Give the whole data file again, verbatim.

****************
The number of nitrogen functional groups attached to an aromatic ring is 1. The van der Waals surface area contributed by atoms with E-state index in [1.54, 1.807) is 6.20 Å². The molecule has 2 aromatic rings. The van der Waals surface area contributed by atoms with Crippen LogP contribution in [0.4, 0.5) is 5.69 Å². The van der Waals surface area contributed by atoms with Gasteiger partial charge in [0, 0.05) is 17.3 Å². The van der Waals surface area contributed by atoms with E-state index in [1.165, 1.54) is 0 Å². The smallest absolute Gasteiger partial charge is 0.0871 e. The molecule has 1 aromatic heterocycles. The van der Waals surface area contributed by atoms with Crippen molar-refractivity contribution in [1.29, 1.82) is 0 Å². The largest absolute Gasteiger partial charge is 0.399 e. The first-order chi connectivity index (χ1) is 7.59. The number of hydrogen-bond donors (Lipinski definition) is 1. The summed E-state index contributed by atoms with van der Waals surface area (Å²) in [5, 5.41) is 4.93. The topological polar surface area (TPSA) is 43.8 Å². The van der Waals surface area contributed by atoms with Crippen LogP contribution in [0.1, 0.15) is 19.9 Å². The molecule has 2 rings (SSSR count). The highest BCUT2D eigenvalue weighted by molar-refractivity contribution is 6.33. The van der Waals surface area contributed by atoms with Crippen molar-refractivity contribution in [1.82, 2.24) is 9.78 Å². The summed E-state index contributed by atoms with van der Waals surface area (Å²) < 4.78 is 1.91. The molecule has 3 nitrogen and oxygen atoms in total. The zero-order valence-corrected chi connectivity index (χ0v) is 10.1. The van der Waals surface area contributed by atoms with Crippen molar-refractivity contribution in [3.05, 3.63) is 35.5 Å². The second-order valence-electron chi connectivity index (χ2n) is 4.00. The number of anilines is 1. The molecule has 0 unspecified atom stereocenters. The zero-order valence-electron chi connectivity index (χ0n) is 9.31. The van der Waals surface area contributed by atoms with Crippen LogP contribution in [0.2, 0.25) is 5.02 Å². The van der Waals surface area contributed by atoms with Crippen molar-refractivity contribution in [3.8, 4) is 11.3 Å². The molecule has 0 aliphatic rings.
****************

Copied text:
The number of nitrogen functional groups attached to an aromatic ring is 1. The van der Waals surface area contributed by atoms with E-state index in [1.54, 1.807) is 6.20 Å². The molecule has 2 aromatic rings. The van der Waals surface area contributed by atoms with Crippen LogP contribution in [0.4, 0.5) is 5.69 Å². The van der Waals surface area contributed by atoms with Gasteiger partial charge in [0, 0.05) is 17.3 Å². The van der Waals surface area contributed by atoms with E-state index in [1.165, 1.54) is 0 Å². The smallest absolute Gasteiger partial charge is 0.0871 e. The molecule has 1 aromatic heterocycles. The van der Waals surface area contributed by atoms with Crippen molar-refractivity contribution in [1.29, 1.82) is 0 Å². The largest absolute Gasteiger partial charge is 0.399 e. The first-order chi connectivity index (χ1) is 7.59. The number of hydrogen-bond donors (Lipinski definition) is 1. The summed E-state index contributed by atoms with van der Waals surface area (Å²) in [5, 5.41) is 4.93. The topological polar surface area (TPSA) is 43.8 Å². The van der Waals surface area contributed by atoms with Crippen LogP contribution in [0.1, 0.15) is 19.9 Å². The molecule has 2 rings (SSSR count). The highest BCUT2D eigenvalue weighted by molar-refractivity contribution is 6.33. The van der Waals surface area contributed by atoms with Crippen molar-refractivity contribution in [1.82, 2.24) is 9.78 Å². The summed E-state index contributed by atoms with van der Waals surface area (Å²) < 4.78 is 1.91. The molecule has 3 nitrogen and oxygen atoms in total. The zero-order valence-corrected chi connectivity index (χ0v) is 10.1. The van der Waals surface area contributed by atoms with Crippen molar-refractivity contribution in [3.05, 3.63) is 35.5 Å². The second-order valence-electron chi connectivity index (χ2n) is 4.00. The number of anilines is 1. The molecule has 0 unspecified atom stereocenters. The zero-order valence-electron chi connectivity index (χ0n) is 9.31. The van der Waals surface area contributed by atoms with Crippen LogP contribution in [0.2, 0.25) is 5.02 Å². The van der Waals surface area contributed by atoms with Crippen molar-refractivity contribution in [3.8, 4) is 11.3 Å². The molecule has 0 aliphatic rings.